Sta­cy Davis Gates, the CTU’s vice pres­i­dent, empha­sized that the bur­dens of unem­ploy­ment, evic­tions and sick­ness fall dis­pro­por­tion­ate­ly on the same com­mu­ni­ties that Chicago’s pub­lic schools over­whelm­ing­ly serve. In Chica­go, the vast major­i­ty of stu­dents are Black and Lat­inx. There is no way we can levy an argu­ment about our class­rooms and not also levy an argu­ment about our com­mu­ni­ty,” she said. Many of our par­ents are front line work­ers. Many of our stu­dents are front line work­ers. The con­cept that this is just a teach­ers’ fight is a mis­nomer. This fight is collective.” 

In Chica­go, as in L.A., elect­ed offi­cials know that there is a cred­i­ble threat of labor action if they push the teach­ers unions too far. (“CTU has a rep­u­ta­tion for a rea­son,” Gates said wry­ly.) That is less true in states that are more hos­tile to unions, where Repub­li­cans and Trump allies are in con­trol. The poster child for that sit­u­a­tion right now is Flori­da, where Repub­li­can Gov. Ron DeSan­tis announced that he expects schools to reopen for in-per­son atten­dance five days a week, even as the state sets new coro­n­avirus infec­tion records. Fig­ur­ing out how to deal with this damn-the-tor­pe­does approach to safe­ty is the job of Fedrick Ingram, head of the 150,000-member Flori­da Edu­ca­tion Asso­ci­a­tion (FEA).

It’s an insult to edu­ca­tors to give us a slo­gan with­out giv­ing us a strate­gic plan behind that,” Ingram said. You can’t be reck­less with pub­lic schools. These are chil­dren we’re talk­ing about. And for teach­ers, their lives are in the balance.” 

Ingram said that the FEA reached out to the governor’s office ear­li­er this sum­mer to dis­cuss devel­op­ing a safe reopen­ing plan, but did not get a response. Instead, DeSan­tis made his uni­lat­er­al pro­nounce­ment, soon after Trump him­self made it clear he want­ed schools open. Now, Ingram said, some long­time teach­ers are retir­ing, and oth­ers are lit­er­al­ly going to lawyers cre­at­ing wills because they need to work.” 

The words reck­less” and irre­spon­si­ble” echoed through every teach­ers union leader’s descrip­tion of the government’s reopen­ing plans. All crit­i­cized the fact that there is no ratio­nal, sci­ence-based nation­al stan­dard. The safe­ty of teach­ers and stu­dents from a dead­ly pan­dem­ic is being deter­mined large­ly by the qual­i­ty of local polit­i­cal lead­er­ship, which varies widely.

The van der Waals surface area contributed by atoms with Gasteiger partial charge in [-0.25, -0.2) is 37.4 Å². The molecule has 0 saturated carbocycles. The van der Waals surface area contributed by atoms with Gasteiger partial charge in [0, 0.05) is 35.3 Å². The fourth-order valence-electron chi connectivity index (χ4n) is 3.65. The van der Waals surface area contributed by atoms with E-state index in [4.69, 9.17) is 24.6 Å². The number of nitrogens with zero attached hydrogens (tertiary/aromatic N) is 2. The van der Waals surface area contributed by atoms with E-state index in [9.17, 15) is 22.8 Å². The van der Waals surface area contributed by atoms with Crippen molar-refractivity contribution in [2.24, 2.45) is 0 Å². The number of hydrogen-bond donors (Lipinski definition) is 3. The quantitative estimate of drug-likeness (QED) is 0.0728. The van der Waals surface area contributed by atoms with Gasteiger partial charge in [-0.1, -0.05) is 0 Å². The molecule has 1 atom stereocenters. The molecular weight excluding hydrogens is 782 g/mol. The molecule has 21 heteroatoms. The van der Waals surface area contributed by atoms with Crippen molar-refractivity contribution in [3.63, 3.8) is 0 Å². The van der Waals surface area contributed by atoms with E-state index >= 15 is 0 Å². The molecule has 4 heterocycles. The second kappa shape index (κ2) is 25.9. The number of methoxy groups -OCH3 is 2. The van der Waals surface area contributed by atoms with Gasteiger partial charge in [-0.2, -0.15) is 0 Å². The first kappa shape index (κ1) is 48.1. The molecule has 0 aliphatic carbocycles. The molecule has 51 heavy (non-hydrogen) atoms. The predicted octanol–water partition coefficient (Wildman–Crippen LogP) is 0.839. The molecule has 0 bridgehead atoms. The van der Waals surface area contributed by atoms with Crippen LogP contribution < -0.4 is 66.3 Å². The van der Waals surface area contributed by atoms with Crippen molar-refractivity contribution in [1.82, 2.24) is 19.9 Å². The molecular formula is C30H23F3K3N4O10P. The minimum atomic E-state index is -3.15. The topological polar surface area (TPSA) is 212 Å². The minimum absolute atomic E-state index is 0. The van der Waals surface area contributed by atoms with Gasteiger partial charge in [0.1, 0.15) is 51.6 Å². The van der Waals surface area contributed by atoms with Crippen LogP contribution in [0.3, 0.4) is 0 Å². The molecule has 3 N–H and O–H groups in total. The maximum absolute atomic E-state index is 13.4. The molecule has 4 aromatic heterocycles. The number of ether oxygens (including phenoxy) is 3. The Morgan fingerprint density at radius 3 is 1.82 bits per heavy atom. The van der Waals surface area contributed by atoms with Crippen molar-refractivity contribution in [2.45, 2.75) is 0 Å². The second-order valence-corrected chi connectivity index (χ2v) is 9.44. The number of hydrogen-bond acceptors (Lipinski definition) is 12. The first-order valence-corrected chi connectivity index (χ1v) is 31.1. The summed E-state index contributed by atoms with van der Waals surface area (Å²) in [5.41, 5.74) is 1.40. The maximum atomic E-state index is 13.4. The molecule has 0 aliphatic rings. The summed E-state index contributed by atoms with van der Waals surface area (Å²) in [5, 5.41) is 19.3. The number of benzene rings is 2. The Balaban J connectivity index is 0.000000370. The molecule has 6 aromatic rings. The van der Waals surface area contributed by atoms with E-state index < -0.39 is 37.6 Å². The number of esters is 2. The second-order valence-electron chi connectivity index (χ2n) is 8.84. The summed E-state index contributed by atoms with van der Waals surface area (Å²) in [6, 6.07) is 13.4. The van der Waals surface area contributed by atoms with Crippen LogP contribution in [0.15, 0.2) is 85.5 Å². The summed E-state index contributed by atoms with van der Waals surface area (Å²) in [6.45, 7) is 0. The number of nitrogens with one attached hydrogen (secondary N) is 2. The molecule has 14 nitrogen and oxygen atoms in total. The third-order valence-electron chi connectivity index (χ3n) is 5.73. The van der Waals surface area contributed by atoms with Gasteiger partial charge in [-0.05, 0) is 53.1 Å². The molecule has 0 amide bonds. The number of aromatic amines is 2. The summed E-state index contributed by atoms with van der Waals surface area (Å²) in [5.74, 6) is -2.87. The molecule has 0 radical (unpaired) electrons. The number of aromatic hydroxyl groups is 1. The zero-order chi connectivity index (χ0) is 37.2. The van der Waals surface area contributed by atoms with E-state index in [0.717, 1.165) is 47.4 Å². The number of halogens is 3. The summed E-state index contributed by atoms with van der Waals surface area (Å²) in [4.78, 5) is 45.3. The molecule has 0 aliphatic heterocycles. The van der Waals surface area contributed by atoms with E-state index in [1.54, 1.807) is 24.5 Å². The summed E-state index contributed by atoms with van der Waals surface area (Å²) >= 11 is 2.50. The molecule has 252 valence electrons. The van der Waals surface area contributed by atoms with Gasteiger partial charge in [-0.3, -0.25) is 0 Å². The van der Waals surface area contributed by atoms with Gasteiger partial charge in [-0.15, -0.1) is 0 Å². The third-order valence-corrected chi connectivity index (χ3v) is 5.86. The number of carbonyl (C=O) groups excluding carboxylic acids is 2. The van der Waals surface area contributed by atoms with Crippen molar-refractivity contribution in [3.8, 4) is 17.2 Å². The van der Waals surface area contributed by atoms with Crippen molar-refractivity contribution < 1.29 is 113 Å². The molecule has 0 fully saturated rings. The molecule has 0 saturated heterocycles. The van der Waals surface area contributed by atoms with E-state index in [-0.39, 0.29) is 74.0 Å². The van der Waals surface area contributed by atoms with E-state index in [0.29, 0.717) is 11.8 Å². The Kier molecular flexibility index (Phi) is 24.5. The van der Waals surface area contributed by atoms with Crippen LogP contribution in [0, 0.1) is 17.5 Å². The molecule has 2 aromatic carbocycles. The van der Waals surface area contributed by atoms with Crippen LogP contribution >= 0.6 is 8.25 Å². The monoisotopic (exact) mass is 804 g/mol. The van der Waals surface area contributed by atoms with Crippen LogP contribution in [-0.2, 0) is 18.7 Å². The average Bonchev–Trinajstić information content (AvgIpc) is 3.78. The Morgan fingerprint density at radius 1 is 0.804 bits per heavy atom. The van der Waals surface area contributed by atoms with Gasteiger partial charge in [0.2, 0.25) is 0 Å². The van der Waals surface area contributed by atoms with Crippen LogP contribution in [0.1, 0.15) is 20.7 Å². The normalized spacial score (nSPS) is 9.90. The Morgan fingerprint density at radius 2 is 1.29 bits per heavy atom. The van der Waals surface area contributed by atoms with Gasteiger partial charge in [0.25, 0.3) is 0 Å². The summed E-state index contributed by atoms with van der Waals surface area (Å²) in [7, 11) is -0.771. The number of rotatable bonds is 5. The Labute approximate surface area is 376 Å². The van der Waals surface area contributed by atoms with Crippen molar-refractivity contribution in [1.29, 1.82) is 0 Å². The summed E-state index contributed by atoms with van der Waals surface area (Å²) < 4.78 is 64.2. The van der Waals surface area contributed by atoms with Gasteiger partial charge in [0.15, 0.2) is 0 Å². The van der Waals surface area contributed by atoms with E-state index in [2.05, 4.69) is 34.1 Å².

Like­wise, the response of teach­ers unions is, to a large degree, local. While Wein­garten says that noth­ing is off the table” in terms of a response from the AFT — and the union has com­mis­sioned a long legal memo, pub­lished by Pay­day Report, advis­ing on how mem­bers con­cerned about their safe­ty at work can use the law to pro­tect them­selves — she also is not throw­ing the full sup­port of the nation­al union behind the calls of her more rad­i­cal locals to tie social jus­tice issues direct­ly to school reopen­ing decisions. 

I don’t think par­ents would for­give us if we end­ed up say­ing it’s not just safe­ty we’re focused on,” Wein­garten said. I don’t think any­one should use safe­ty as a bar­gain­ing chip.” 

One thing that every­one seems to agree on is the incom­pe­tence and fla­grant dis­re­gard for safe­ty of the cur­rent admin­is­tra­tion. Would [Bet­sy Devos] send her kids to that pub­lic school? That’s the ques­tion I want to ask,” said UTLA’s Myart-Cruz. It makes me pissed!” 

Davis Gates was even more blunt. If Don­ald Trump is telling peo­ple to go back to school, that should mean every­one with a brain knows not to go back to school,” she said. That’s a no-brainer.” 

Hamil­ton Nolan is a labor reporter for In These Times. He has spent the past decade writ­ing about labor and pol­i­tics for Gawk­er, Splin­ter, The Guardian, and else­where. You can reach him at Hamilton@​InTheseTimes.​com.